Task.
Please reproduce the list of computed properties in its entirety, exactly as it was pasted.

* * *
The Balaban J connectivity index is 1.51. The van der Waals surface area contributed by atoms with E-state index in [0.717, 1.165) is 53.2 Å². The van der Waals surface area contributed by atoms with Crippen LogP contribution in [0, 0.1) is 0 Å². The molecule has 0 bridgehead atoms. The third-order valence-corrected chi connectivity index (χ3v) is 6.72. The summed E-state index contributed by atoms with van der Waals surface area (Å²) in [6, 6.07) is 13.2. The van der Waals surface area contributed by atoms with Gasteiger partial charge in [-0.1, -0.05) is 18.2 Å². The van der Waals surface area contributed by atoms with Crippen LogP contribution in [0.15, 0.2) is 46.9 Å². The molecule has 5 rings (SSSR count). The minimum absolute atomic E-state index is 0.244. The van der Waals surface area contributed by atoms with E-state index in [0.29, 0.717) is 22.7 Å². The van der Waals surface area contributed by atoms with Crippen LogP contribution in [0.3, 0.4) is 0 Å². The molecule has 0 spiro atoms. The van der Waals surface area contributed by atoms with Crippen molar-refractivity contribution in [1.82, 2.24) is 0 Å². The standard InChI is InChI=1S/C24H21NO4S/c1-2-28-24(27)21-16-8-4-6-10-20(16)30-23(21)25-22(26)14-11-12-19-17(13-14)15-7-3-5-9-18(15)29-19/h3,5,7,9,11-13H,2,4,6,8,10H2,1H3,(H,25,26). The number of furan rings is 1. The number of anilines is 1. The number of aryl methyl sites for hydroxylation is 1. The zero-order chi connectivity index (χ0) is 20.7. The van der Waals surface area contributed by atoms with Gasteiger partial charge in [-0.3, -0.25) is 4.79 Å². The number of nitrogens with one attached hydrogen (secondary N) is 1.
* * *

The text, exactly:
The Balaban J connectivity index is 1.51. The van der Waals surface area contributed by atoms with E-state index in [0.717, 1.165) is 53.2 Å². The van der Waals surface area contributed by atoms with Crippen LogP contribution in [0, 0.1) is 0 Å². The molecule has 0 bridgehead atoms. The third-order valence-corrected chi connectivity index (χ3v) is 6.72. The summed E-state index contributed by atoms with van der Waals surface area (Å²) in [6, 6.07) is 13.2. The van der Waals surface area contributed by atoms with Gasteiger partial charge in [-0.1, -0.05) is 18.2 Å². The van der Waals surface area contributed by atoms with Crippen LogP contribution in [0.15, 0.2) is 46.9 Å². The molecule has 5 rings (SSSR count). The minimum absolute atomic E-state index is 0.244. The van der Waals surface area contributed by atoms with E-state index in [0.29, 0.717) is 22.7 Å². The van der Waals surface area contributed by atoms with Crippen LogP contribution in [0.3, 0.4) is 0 Å². The molecule has 0 spiro atoms. The van der Waals surface area contributed by atoms with Crippen molar-refractivity contribution in [1.82, 2.24) is 0 Å². The standard InChI is InChI=1S/C24H21NO4S/c1-2-28-24(27)21-16-8-4-6-10-20(16)30-23(21)25-22(26)14-11-12-19-17(13-14)15-7-3-5-9-18(15)29-19/h3,5,7,9,11-13H,2,4,6,8,10H2,1H3,(H,25,26). The number of furan rings is 1. The number of anilines is 1. The number of aryl methyl sites for hydroxylation is 1. The zero-order chi connectivity index (χ0) is 20.7. The van der Waals surface area contributed by atoms with Gasteiger partial charge in [-0.3, -0.25) is 4.79 Å². The number of nitrogens with one attached hydrogen (secondary N) is 1.